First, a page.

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Conkright v. Frommert (08-810) 
 ERISA Plan administrator's interpretation is entitled to deference even after reversal for violating ERISA (5-3). 
Decided April 21, 2010 
[Full text of opinion

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Xerox employees sued their ERISA retirement Plan and administrator challenging the method used by the Plan to calculate how their current benefits are offset to reflect prior distributions. The employees claimed that the Plan violated ERISA's provisions relating to summary plan description, notice, and anti-cutback rules.

There were two appeals to the 2nd Circuit. In the first appeal, the court held that the Plan had violated ERISA in several respects, and remanded for fashioning a remedy. On remand, the Plan administrator proposed a new interpretation of the Plan. The district court declined to apply a deferential standard to this new interpretation, and adopted instead an approach proposed by the employees.

In the second appeal, the 2nd Circuit held that the district court was correct not to apply a deferential standard on remand, and that the district court's decision on the merits was not an abuse of discretion.

The US Supreme Court reversed (5-3), holding that the district court should have applied a deferential standard of review to the Plan administrator's new interpretation of the Plan on remand. (The Court did not reach the question of whether the 2nd Circuit erred by applying a deferential standard of review to the district court's decision.)

This case is governed by Firestone Tire & Rubber Co v. Bruch, 489 U S 101 (1989), which held that that an ERISA plan administrator with discretionary authority to interpret a plan is entitled to deference in exercising that discretion. The Court said that "a single honest mistake" should not change that basic rule of trust law. The lower courts made no finding that the Plan administrator had acted in bad faith or would not fairly exercise his discretion to interpret the terms of the Plan, so the Court rejected a "one-strike-and-you're-out" approach.

The DISSENT argued that "trust law ... leaves to the supervising court the decision as to how much weight to give to a plan administrator's remedial opinion."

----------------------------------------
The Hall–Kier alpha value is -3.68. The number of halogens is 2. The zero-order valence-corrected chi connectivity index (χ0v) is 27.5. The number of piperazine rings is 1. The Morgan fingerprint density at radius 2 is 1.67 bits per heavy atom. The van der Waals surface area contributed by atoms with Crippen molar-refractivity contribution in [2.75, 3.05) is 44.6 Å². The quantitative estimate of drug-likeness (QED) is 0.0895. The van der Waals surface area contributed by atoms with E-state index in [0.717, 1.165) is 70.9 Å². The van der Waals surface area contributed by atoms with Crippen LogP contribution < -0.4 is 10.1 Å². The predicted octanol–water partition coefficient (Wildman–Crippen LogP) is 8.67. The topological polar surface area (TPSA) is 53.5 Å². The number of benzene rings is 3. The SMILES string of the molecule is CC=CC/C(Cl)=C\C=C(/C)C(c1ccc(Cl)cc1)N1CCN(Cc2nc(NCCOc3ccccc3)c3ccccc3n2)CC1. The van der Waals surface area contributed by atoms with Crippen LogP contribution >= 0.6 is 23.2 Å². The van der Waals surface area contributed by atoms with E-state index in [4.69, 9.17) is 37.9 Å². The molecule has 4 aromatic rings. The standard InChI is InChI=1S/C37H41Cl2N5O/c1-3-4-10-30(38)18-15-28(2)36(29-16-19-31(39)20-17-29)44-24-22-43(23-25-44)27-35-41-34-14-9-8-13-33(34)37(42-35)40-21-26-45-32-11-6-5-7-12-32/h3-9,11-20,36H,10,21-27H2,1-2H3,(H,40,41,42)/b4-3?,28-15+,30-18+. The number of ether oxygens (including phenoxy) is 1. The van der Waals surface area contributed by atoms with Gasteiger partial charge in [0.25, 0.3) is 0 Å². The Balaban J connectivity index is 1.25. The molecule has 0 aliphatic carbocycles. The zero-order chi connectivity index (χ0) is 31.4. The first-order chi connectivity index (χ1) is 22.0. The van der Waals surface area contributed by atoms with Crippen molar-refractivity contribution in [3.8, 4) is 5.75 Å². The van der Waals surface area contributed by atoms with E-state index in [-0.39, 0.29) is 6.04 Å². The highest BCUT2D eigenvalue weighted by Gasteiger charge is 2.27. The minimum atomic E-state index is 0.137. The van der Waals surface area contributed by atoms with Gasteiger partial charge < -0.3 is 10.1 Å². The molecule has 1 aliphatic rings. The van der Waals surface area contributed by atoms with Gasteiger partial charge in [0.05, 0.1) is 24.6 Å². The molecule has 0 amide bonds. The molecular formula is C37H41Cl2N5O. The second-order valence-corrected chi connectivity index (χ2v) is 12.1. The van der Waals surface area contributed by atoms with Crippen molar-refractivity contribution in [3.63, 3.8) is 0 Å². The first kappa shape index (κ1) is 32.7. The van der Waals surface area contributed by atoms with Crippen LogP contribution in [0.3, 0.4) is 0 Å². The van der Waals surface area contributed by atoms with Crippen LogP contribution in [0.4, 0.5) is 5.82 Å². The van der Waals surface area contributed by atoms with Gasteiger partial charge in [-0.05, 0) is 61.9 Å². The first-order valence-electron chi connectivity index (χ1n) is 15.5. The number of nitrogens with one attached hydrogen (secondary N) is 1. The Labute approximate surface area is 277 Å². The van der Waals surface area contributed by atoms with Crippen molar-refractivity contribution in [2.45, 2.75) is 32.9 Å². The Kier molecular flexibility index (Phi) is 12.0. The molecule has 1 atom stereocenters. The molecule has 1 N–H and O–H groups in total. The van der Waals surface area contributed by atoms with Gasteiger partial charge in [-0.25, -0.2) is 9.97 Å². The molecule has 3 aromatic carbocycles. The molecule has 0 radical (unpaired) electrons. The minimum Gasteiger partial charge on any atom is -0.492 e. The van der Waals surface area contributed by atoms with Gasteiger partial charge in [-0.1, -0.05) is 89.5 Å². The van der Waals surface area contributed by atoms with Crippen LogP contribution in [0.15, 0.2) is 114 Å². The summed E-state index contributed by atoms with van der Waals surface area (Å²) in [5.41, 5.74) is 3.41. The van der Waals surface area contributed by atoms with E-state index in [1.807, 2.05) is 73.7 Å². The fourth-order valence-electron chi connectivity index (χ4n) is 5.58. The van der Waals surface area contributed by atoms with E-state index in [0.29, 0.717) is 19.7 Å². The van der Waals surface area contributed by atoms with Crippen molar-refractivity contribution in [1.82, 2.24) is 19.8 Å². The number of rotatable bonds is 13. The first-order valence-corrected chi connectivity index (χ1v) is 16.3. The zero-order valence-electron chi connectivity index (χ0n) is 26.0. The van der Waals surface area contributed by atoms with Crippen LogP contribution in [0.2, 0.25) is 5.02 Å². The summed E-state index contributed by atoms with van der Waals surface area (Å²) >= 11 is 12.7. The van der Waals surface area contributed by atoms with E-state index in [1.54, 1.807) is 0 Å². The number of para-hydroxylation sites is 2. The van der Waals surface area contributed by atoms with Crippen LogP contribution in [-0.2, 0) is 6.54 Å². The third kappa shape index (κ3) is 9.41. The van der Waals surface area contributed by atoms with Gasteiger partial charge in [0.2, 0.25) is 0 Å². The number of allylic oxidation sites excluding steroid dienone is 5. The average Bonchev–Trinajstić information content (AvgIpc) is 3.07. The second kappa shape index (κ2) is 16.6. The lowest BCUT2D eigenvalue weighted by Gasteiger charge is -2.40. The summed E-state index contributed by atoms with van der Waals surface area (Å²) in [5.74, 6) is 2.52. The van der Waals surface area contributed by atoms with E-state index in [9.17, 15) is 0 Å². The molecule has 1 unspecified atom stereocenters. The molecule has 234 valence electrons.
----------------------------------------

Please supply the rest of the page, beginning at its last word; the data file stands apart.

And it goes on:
Case below: Frommert v. Conkright, 535 F.3d 111 (2nd Cir 07/24/2008) 
Official docket sheet 
Certiorari granted June 29, 2009.
Oral argument:  January 20, 2010.   [Transcript

Question presented:   

1. Whether the Second Circuit erred in holding, in conflict with decisions of this Court and other Circuits, that a district court has no obligation to defer to an ERISA plan administrator's reasonable interpretation of the terms of the plan if the plan administrator arrived at its interpretation outside the context of an administrative claim for benefits. 

2. Whether the Second Circuit erred in holding, in conflict with decisions of other Circuits, that a district court has "allowable discretion" to adopt any "reasonable" interpretation of the terms of an ERISA plan when the plan interpretation issue arises in the course of calculating additional benefits due under the plan as a result of an ERISA violation.

Certiorari Documents: 

Briefs on the merits: 

Counsel:

  • For Petitioners: Robert D. Wick; Covington & Burling LLP; 1201 Pennsylvania Avenue, NW; Washington, DC  20004; (202) 662-5487.  
  • For Thirty-three Respondents: Robert H. Jaffe; Robert H. Jaffe & Associates, P.A.; 8 Mountain Avenue; Springfield, NJ  07081; (973) 467-2246.
  • For Sixty-two Respondents & Seven Cross-Respondents: Brendan S. Maher; Stris & Maher LLP; 1920 Abrams Pkwy, #430; Dallas, TX  75214; (214) 224-0091.

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